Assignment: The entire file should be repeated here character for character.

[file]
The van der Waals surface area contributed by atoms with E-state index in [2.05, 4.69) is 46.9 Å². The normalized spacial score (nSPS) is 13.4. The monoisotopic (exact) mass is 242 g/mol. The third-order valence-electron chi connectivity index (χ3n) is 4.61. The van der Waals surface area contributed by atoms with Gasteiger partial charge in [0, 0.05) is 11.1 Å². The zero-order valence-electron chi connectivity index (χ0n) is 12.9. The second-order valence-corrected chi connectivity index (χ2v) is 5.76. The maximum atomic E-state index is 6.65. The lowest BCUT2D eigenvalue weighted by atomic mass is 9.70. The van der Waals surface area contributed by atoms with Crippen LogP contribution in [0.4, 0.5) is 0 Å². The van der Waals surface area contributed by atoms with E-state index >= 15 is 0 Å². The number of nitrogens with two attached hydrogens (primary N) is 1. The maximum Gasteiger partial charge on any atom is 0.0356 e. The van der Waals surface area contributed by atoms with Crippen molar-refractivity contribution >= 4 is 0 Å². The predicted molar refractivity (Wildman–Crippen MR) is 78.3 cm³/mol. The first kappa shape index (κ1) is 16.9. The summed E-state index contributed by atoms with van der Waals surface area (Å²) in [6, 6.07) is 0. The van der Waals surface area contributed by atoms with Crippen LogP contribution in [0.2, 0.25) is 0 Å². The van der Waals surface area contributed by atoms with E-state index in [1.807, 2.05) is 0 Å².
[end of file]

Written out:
The van der Waals surface area contributed by atoms with E-state index in [2.05, 4.69) is 46.9 Å². The normalized spacial score (nSPS) is 13.4. The monoisotopic (exact) mass is 242 g/mol. The third-order valence-electron chi connectivity index (χ3n) is 4.61. The van der Waals surface area contributed by atoms with Gasteiger partial charge in [0, 0.05) is 11.1 Å². The zero-order valence-electron chi connectivity index (χ0n) is 12.9. The second-order valence-corrected chi connectivity index (χ2v) is 5.76. The maximum atomic E-state index is 6.65. The lowest BCUT2D eigenvalue weighted by atomic mass is 9.70. The van der Waals surface area contributed by atoms with Crippen LogP contribution in [0.4, 0.5) is 0 Å². The van der Waals surface area contributed by atoms with E-state index >= 15 is 0 Å². The number of nitrogens with two attached hydrogens (primary N) is 1. The maximum Gasteiger partial charge on any atom is 0.0356 e. The van der Waals surface area contributed by atoms with Crippen molar-refractivity contribution >= 4 is 0 Å². The predicted molar refractivity (Wildman–Crippen MR) is 78.3 cm³/mol. The first kappa shape index (κ1) is 16.9. The summed E-state index contributed by atoms with van der Waals surface area (Å²) in [6, 6.07) is 0. The van der Waals surface area contributed by atoms with Crippen LogP contribution in [0.2, 0.25) is 0 Å². The van der Waals surface area contributed by atoms with E-state index in [1.807, 2.05) is 0 Å².